While the preceding approach for calculating Enterprise Value as a multiple of EBITDA, as determined by a variety of business characteristics, is most commonly used in private equity and investment banking, it is not the only method for valuing private companies.
Asset Based Valuation Method: This method analyses the company's balance sheet by subtracting the total liabilities value from the total net asset value. An asset-based valuation can be approached in two ways:
Going Concern Approach: If the company intends to continue operations without selling any assets right away, the going-concern approach to asset-based business valuation should be used.
Liquidation Value Approach: If, on the other hand, the company is closing down, the liquidation value asset-based valuation technique should be used. The value is based on the net cash that would exist if the business was terminated and the assets were sold. Predictably, this method frequently results in a valuation that is lower than the true market value.
Discounted Cash Flow (DCF) Valuation Method: The DCF valuation method, often known as the income approach, is more reliant on a company's financial data. This enables one of DCF’s key advantages over other valuation techniques: it analyses companies on an absolute basis, removing subjectivity. A business is valued using DCF based on its projected cash flow over a reasonable time period, which is then adjusted to present value using a reasonable discount rate.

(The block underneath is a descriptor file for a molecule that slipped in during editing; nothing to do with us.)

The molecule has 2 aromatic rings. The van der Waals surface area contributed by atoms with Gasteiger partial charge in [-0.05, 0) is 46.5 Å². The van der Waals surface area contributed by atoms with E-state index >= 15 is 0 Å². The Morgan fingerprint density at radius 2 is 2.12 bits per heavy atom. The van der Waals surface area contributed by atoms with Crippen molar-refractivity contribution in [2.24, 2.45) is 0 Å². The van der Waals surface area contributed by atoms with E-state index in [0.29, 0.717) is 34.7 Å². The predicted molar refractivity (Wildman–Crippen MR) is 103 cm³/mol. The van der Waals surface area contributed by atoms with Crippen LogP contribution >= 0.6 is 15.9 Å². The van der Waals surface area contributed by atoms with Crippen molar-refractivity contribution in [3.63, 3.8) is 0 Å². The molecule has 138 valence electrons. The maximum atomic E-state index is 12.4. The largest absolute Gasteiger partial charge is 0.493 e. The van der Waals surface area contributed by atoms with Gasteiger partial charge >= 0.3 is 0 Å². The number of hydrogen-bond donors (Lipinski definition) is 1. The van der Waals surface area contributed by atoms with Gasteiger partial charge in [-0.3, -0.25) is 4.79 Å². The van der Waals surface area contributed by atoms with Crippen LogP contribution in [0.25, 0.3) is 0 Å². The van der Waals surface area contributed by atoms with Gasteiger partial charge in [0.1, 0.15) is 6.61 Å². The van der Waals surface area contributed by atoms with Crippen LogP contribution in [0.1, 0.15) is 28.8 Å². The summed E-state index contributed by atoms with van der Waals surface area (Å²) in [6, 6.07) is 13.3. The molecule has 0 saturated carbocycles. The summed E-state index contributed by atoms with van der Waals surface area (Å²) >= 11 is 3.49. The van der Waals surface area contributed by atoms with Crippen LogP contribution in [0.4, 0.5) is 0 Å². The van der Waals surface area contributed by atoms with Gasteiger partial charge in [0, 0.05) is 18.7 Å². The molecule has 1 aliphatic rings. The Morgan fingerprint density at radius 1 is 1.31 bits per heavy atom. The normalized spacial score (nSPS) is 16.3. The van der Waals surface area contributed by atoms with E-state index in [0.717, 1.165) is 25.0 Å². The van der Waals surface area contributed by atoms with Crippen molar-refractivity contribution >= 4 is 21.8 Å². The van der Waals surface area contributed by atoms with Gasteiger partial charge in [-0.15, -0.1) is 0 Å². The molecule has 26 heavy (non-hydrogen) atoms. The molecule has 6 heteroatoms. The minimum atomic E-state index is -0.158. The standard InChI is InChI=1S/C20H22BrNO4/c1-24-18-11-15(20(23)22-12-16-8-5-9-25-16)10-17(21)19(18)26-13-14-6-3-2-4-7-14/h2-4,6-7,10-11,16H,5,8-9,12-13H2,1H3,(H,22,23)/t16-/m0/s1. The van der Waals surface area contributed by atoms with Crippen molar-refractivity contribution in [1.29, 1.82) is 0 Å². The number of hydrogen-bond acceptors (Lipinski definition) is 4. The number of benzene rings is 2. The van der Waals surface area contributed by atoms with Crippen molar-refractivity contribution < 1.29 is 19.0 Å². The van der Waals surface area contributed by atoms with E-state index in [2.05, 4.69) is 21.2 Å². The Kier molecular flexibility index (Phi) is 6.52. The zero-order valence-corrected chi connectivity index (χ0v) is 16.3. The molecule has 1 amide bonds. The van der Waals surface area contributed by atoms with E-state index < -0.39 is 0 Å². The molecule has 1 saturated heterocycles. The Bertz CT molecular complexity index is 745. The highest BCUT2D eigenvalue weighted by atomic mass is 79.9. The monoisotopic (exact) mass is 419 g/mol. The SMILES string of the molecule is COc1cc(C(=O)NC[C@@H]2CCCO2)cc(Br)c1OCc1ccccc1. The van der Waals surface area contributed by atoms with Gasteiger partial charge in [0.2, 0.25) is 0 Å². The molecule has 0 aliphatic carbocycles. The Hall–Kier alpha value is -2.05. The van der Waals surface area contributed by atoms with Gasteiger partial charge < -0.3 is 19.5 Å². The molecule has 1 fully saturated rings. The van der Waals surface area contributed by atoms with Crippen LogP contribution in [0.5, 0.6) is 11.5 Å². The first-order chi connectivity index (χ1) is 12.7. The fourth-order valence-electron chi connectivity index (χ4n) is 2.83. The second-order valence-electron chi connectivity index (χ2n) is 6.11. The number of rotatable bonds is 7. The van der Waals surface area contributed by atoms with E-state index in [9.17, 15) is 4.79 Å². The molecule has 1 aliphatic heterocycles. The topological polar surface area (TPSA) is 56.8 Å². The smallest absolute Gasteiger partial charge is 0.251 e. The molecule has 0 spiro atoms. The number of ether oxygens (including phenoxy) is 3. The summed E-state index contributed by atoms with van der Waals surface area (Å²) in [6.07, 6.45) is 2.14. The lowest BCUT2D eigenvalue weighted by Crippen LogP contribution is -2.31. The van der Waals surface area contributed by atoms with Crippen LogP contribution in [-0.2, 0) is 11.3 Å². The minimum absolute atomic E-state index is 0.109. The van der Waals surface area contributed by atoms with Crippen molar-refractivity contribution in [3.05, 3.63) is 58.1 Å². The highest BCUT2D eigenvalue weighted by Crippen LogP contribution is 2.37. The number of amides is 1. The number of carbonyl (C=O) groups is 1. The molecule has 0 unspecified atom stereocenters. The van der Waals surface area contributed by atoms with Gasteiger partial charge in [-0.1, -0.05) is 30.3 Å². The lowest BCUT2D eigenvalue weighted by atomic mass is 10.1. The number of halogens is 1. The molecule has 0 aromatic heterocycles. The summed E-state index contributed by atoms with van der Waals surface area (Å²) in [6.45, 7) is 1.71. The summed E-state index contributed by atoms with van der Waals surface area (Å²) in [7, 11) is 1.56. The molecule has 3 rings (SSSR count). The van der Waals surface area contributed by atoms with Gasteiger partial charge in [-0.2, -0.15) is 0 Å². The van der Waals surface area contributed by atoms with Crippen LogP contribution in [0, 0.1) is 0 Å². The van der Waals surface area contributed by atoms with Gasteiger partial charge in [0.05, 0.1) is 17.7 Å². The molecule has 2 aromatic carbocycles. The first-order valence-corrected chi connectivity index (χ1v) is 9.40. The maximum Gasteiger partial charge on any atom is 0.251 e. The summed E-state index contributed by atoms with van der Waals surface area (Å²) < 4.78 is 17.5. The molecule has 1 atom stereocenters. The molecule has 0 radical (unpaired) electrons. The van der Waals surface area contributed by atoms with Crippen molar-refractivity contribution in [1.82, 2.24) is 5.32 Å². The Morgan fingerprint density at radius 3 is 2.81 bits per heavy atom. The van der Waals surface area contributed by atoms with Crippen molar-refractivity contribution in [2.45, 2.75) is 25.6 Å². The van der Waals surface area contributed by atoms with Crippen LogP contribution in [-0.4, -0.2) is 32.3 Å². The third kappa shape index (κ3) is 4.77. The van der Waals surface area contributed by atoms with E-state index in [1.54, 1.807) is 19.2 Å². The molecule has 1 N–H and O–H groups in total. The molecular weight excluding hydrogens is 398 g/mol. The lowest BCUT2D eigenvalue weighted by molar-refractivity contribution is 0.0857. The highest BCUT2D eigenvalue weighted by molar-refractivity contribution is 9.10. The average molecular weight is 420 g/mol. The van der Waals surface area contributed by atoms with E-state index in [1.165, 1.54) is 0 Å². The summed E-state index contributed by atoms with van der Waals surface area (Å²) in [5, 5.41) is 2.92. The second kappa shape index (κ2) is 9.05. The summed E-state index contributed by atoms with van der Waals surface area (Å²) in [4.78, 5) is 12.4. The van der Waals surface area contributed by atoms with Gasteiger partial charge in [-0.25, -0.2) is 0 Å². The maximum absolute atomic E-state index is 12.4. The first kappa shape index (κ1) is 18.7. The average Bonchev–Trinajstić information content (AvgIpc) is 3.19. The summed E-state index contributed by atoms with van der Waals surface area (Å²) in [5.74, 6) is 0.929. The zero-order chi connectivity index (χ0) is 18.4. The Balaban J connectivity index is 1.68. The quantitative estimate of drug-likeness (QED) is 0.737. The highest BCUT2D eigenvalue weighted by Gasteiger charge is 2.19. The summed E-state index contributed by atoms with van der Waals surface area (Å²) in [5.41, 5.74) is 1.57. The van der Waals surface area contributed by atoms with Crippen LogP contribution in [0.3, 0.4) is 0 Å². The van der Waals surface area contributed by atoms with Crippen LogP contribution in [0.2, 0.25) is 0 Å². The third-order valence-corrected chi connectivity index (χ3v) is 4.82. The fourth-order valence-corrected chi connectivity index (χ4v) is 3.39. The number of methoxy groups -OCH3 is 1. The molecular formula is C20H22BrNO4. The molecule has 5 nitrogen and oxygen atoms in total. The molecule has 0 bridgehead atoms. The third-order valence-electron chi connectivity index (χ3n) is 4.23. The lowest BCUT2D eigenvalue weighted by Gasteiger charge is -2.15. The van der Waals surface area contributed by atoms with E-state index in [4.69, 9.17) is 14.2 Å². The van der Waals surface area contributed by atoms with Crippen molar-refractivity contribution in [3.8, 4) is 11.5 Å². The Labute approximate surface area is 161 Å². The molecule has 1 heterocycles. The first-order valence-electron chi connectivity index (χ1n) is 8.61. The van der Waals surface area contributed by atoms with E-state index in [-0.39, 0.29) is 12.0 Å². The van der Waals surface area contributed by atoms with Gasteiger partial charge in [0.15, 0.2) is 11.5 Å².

Market Value Valuation Method: This method compares a company to others in its industry. In an ideal world, a company would use financial data from previous transactions to arrive at an accurate valuation. As stated at the outset of this piece, some business owners use market capitalization data about public firms in their field to estimate a value for their companies based on industry averages. A word of caution: this strategy ignores variations in capability, predicted growth rates, intangible assets, and other pertinent aspects. At best, an increase in the average market capitalization of public companies in their industry may suggest a significant growth rate for the market as a whole.